Apr 15, 2015

An Interview with Basement Jaxx

Felix Buxton talks about the artificiality of fame, how dance has gone mainstream and how UFO sightings inspired his latest album...


Orla Conway speaks to Felix Buxton, one half of headline act Basement Jaxx, ahead of their performance at this year’s Trinity Ball. Here he talks about the artificiality of fame, how dance has gone mainstream, how UFO sightings inspired his latest album and how his passion for music has endured and developed in the 21 years since the band’s inception.

Q: Why did you call yourselves Basement Jaxx?


When we started, our first name was ‘Underground Oasis’ that was the name we were thinking of naming ourselves. But there was a friend of mine who was involved in the music scene and he said that there was this rock band called ‘Oasis’ and he reckoned they might get big so it might be a bit dodgy, people might get confused. He was right! So that’s how we became Basement Jaxx.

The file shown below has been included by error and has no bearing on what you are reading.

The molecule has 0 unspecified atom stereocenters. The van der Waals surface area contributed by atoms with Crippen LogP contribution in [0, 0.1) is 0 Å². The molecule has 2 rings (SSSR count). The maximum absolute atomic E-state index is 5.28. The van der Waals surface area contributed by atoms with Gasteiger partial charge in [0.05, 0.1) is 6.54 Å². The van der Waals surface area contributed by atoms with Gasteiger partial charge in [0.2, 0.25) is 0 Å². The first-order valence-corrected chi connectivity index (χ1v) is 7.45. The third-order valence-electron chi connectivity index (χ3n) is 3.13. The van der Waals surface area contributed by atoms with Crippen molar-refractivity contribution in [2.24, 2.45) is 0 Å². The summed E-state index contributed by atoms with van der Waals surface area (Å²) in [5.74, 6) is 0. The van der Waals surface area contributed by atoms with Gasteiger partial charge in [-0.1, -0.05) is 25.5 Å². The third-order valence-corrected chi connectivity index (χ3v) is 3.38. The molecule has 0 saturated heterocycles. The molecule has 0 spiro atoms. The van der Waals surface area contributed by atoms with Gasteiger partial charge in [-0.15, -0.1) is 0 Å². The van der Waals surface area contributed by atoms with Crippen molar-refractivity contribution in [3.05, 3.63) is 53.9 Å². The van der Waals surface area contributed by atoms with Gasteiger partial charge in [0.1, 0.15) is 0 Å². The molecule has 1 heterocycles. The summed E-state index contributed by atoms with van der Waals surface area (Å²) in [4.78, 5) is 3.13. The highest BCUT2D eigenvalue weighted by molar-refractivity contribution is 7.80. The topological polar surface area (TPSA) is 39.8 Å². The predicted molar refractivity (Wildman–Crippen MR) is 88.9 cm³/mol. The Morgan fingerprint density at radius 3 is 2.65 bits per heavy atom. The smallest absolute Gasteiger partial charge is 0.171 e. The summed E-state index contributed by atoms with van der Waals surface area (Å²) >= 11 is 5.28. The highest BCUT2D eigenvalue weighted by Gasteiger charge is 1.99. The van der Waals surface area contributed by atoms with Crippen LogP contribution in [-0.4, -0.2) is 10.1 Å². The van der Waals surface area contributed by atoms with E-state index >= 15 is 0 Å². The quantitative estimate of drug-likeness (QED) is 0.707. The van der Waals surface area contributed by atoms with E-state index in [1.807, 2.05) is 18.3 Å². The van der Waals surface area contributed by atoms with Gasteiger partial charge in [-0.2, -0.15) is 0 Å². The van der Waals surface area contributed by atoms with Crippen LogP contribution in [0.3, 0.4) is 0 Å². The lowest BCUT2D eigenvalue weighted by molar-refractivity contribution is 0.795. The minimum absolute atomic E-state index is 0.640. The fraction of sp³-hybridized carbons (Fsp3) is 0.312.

Q; How would you describe Basement Jaxx?

A: Every adjective under the sun is very apt, because we all are every adjective under the sun. We all are everything and that’s something I believe, it just depends on what aspect we decide to focus on. Our music is just music, all music is just music and melodies. It’s how you interpret it. Music I love stems from Mozart to African music, all the pop music is great. I love all music.

Q: What was the idea behind the last album, ‘Junto’?